Tuesday, June 17, 2014

Plantains and Cultural Politics

I headed to Puerto Rico last week hoping to learn more about the island's enslaved ancestry and instead learned a great lesson about the complicated nature of representation in the colonial and post colonial context.
First of all for anyone who doesn't know, Puerto Rico is a US territory. Puerto Ricans are US citizens and they (and we American/main-landers) can travel back and forth with as little as a drivers license or other government issued ID. That is because back in the mid to late 1800's America decided that now that it was no longer a British colony it was time to assert it's new found power on the world stage by colonizing someone else. The new government did not have to look very far. American military commanders and pro-slavery robber barons, starting under Lincoln, wanted control of the islands of the Antillies because of their militarily and economically strategic positions. PR was a gateway to the riches of Latin America, an excellent military outpost, and thanks to slave and forced labor- a pretty excellent wealth generator. The Spanish-American war ensued but in the end Haiti wrestled their independence from all of the colonial powers; Cuba and the Dominican Republic were eventually granted their independence from Spain; and Puerto Rico became an American colony.
Even though PR is now considered a part of America, it is not an official state and its representatives can speak but cannot vote in congress. Kind of like Washington, DC. Their historically disempowered voice in their own affairs has had a huge impact on the country. Even though they are no longer a colony it certainly seems like they are. PR is still a very colonial country (American is better - English is better - Whiter/more European is better). Every where I went in San Juan, and in some of the larger cities, I found myself confused about whether I was actually in PR or the US. My cell phone worked, most people spoke english, the mall had everything from Forever 21 to Jc Penney to Church's Chicken (how dare they import such an awful franchise!) The little strip malls along the highways were just as full of American brands. The prices were comparable even though the wages are lower on the island. American businesses crowded out local venders even in some of the mountain villages. Why was there a Pep Boys in every town?

So I eventually found myself intrigued by and exploring the post/current colonial narrative through the lens of public and institutionalized.

Art Commentary:
The banana like fruit called the plantain is informally considered the national fruit. It popped up in every museum and in street art and was used frequently as a representative of Puerto Rican Culture. The two pieces below are both title Our Daily Bread. The first one was created in 1905 and is considered a masterwork by one of PR's earliest native born artists. Below is a modern artist's reinvention of the image. Plantains are meant to represent the island's poor, rural, more primitive elements (native Taino/indian and/or African roots) while also speaking to a sense of local independence and power (production power, landowning independent peasants).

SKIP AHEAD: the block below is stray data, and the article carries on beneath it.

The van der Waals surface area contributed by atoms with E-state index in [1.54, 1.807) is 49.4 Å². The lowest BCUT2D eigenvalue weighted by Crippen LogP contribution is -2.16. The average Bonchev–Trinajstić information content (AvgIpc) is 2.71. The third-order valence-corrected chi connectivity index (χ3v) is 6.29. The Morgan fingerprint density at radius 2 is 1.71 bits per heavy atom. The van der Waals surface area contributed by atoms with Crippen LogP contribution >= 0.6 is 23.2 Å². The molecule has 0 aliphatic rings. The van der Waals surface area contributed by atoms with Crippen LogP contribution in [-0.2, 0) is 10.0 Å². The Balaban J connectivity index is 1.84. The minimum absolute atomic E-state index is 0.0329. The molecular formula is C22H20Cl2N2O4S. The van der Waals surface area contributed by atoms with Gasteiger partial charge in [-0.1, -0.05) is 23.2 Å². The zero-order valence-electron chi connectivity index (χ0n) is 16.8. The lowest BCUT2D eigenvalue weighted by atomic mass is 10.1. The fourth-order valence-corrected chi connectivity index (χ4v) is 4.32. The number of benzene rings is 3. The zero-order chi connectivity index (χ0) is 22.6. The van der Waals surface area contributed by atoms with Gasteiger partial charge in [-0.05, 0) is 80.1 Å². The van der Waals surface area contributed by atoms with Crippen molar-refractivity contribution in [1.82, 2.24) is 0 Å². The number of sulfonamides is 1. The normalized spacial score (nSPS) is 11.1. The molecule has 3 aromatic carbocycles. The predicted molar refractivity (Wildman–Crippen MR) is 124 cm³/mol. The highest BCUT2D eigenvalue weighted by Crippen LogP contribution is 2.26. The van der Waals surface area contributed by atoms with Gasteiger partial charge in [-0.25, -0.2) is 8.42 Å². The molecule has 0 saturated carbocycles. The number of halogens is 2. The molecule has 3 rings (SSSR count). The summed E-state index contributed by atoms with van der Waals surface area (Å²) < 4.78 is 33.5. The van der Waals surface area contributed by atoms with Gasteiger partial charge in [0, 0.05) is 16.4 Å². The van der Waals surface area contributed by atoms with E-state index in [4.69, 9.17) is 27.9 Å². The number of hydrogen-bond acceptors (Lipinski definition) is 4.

Artist Ramon Frade's Our Daily Bread
Artist Ramon Frade's Our Daily Bread 1905
Victor Vazquez's "Our Daily Bread" 2009. This image was every where in the art museums and book stores I visited
More plantain art
Fine art in the public space. Below are several images I photographed on a long barrier in a San Juan neighborhood. It was curated by two local art teachers and each piece was created by one of their students. Each references Puerto Rican culture or history.

One thing I did not get a chance to photograph due to time constraints, exhaustion and the incredibly short battery life of my phone, was a guerrilla style street art exhibition. While walking to find a grocery store in a slowly gentrifying neighborhood in San Juan, I noted a space where a building had been nocked down. The small lot consisted of three concrete walls belonging to other rundown buildings. Upon entering the ragged weed covered lot I realized that all three walls were decorated with art. Each piece was given a clearly designated space and each one appeared to have been created by a different artist. Some pieces were spray pained on, others involved stenciling and others were hand painted. I was blown away. They had everything but labels and a docent. I tried to go back to the space on my last day in PR to get pictures but we ran out of time searching for it and decided it was best not to miss our flight home.
If you go to PR in the future definitely check out:
1 Museo de Arte de Ponce
2 The Puerto Rican Gallery of art in San Juan
3 Museo de la Masacre de Ponce - all about a massacre of unarmed Puerto Rican citizens on Palm Sunday by an American led police force. Small but fascinating museum.
And for fun you must go to Vieques and sit on a deserted beach.

Thursday, June 5, 2014

Ships of Bondage Exhibition

Last year I worked on my first real exhibition for the Center for the Study of Slavery and Justice at Brown University. We installed it at the Center for Public Humanities Carriage House Gallery in the spring of 2013. It was a such a success that a curator from the Iziko Slave Lodge in Capetown South Africa invited us to reinstall it in one of their gallery spaces. I was invited to go along and help with the installation. That is a big story unto itself that I still need to write about. There is so much to say about my experiences working on this wonderful exhibition. For now I wanted to share the mini catalog for the South African version of the exhibition.